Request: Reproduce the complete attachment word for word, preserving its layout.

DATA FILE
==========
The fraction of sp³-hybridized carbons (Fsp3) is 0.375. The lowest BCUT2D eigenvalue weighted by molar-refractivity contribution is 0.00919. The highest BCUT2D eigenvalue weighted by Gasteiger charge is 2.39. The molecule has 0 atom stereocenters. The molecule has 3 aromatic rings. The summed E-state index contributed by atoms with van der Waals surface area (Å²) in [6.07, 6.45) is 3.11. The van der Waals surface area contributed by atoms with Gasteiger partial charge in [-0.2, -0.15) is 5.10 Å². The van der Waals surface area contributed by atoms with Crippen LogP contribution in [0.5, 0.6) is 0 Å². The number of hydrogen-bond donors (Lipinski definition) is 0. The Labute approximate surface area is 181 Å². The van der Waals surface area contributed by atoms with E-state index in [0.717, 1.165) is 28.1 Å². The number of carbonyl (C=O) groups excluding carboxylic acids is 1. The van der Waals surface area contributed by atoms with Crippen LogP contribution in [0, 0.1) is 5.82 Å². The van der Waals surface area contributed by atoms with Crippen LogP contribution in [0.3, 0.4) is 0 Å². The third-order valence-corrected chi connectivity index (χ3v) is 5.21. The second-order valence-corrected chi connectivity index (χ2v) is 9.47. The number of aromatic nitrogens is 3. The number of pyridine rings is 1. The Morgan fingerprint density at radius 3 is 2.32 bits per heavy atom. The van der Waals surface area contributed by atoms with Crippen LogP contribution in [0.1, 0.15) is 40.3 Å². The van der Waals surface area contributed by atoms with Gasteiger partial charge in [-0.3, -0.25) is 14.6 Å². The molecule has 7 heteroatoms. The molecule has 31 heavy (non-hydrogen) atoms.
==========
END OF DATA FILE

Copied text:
The fraction of sp³-hybridized carbons (Fsp3) is 0.375. The lowest BCUT2D eigenvalue weighted by molar-refractivity contribution is 0.00919. The highest BCUT2D eigenvalue weighted by Gasteiger charge is 2.39. The molecule has 0 atom stereocenters. The molecule has 3 aromatic rings. The summed E-state index contributed by atoms with van der Waals surface area (Å²) in [6.07, 6.45) is 3.11. The van der Waals surface area contributed by atoms with Gasteiger partial charge in [-0.2, -0.15) is 5.10 Å². The van der Waals surface area contributed by atoms with Crippen LogP contribution in [0.5, 0.6) is 0 Å². The number of hydrogen-bond donors (Lipinski definition) is 0. The Labute approximate surface area is 181 Å². The van der Waals surface area contributed by atoms with E-state index in [0.717, 1.165) is 28.1 Å². The number of carbonyl (C=O) groups excluding carboxylic acids is 1. The van der Waals surface area contributed by atoms with Crippen LogP contribution in [0, 0.1) is 5.82 Å². The van der Waals surface area contributed by atoms with Crippen LogP contribution in [0.3, 0.4) is 0 Å². The third-order valence-corrected chi connectivity index (χ3v) is 5.21. The second-order valence-corrected chi connectivity index (χ2v) is 9.47. The number of aromatic nitrogens is 3. The number of pyridine rings is 1. The Morgan fingerprint density at radius 3 is 2.32 bits per heavy atom. The van der Waals surface area contributed by atoms with Crippen LogP contribution in [0.1, 0.15) is 40.3 Å². The van der Waals surface area contributed by atoms with Gasteiger partial charge in [-0.3, -0.25) is 14.6 Å². The molecule has 7 heteroatoms. The molecule has 31 heavy (non-hydrogen) atoms.